Madam: Lesley Gerard's article ("Job fears prompt fall in language student numbers", 20 March) correctly identifies one of the key reasons for the decline in popularity of modern language courses and reflects the views of many teachers, parents and prospective students. However, in my experience these fears would appear to be groundless. Of the 516 students who have graduated from this department in the past six years, 452 (87.6 per cent) either found employment or enrolled on a course of further study within six months of graduating.
Careers advisers, employers and graduates all place a high premium on skills typically offered by the language graduate, such as good oral and written presentation, the ability to articulate and to work under pressure and an enhanced cross-cultural awareness. Moreover, the rise of English as the international language for commercial, cultural and diplomatic exchange increases the demand for skilled linguists with English as the mother tongue.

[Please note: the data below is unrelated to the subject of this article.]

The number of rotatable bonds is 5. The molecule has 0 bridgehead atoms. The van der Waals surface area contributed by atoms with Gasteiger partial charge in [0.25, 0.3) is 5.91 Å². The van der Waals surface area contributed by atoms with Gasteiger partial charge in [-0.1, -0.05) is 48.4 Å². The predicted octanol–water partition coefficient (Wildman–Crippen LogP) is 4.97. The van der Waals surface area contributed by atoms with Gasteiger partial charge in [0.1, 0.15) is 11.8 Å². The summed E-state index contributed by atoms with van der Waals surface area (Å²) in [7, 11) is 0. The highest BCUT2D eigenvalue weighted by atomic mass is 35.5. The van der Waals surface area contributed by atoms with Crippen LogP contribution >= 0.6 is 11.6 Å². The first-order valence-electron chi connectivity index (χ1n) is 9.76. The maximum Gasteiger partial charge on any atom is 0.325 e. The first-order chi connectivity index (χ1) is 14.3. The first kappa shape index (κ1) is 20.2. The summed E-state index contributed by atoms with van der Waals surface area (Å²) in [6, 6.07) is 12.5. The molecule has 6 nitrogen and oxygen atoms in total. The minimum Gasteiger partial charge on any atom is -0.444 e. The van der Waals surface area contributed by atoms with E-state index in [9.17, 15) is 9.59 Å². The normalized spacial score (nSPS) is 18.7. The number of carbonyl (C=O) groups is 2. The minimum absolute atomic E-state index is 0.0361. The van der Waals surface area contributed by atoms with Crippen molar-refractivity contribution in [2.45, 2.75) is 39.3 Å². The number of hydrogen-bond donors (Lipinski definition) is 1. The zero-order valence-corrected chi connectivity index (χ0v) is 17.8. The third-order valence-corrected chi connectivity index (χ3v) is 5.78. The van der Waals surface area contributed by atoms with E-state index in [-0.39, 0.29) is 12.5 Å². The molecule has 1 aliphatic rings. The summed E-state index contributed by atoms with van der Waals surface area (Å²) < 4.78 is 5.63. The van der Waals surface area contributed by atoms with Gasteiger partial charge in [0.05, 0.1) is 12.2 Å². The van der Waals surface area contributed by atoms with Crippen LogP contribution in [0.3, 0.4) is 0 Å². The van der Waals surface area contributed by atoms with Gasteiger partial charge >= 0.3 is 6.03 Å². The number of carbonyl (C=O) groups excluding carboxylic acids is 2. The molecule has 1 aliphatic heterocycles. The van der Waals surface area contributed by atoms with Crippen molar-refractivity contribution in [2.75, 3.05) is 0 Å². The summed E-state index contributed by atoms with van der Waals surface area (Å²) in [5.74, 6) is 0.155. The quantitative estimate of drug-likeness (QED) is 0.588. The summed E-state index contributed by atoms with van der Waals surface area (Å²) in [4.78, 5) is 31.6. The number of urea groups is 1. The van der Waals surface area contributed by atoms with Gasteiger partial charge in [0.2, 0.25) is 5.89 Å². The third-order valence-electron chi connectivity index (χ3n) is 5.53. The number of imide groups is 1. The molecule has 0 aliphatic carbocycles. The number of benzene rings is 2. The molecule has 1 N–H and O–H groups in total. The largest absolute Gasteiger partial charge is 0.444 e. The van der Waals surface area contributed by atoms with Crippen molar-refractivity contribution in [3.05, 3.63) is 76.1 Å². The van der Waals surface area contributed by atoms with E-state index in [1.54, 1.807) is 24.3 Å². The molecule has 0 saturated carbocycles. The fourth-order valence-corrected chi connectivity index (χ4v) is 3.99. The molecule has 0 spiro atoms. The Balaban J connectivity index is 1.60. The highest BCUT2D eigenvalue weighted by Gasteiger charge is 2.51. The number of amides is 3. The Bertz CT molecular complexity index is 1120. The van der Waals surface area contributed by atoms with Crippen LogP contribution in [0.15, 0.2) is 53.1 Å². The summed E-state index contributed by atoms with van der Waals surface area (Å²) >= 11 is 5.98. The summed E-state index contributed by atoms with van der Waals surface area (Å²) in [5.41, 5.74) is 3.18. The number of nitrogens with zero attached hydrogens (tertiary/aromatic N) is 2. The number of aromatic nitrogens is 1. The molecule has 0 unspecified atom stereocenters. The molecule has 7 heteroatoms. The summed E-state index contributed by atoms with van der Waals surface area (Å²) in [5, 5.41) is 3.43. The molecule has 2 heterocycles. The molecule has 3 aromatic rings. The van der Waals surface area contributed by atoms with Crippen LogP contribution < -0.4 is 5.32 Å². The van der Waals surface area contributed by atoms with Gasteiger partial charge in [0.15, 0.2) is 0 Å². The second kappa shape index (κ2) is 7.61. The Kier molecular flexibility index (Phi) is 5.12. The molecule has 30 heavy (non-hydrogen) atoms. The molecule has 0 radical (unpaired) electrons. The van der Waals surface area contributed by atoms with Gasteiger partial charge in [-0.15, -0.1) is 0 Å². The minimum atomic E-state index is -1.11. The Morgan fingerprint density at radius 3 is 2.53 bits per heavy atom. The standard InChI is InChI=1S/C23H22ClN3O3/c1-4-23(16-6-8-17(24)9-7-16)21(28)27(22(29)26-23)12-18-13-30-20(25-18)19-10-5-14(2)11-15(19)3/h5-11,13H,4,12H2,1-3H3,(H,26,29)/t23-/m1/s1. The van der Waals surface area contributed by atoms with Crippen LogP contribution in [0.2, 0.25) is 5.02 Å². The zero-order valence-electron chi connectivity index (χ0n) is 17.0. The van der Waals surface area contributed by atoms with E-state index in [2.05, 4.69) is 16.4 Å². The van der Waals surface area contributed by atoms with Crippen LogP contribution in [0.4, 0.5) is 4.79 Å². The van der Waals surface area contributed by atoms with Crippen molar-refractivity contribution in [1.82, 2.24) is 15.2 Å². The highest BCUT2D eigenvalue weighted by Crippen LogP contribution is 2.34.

The problem lies in the low esteem in which linguistic ability is held in this country. One is forever being reminded of how lucky one is to be "good at languages". I am reminded of the irritated response of the South African golfer Gary Player, who on being told that there was an element of luck about his putting, agreed: "Yes, the more I practise, the luckier I get!"
Department of Modern Languages
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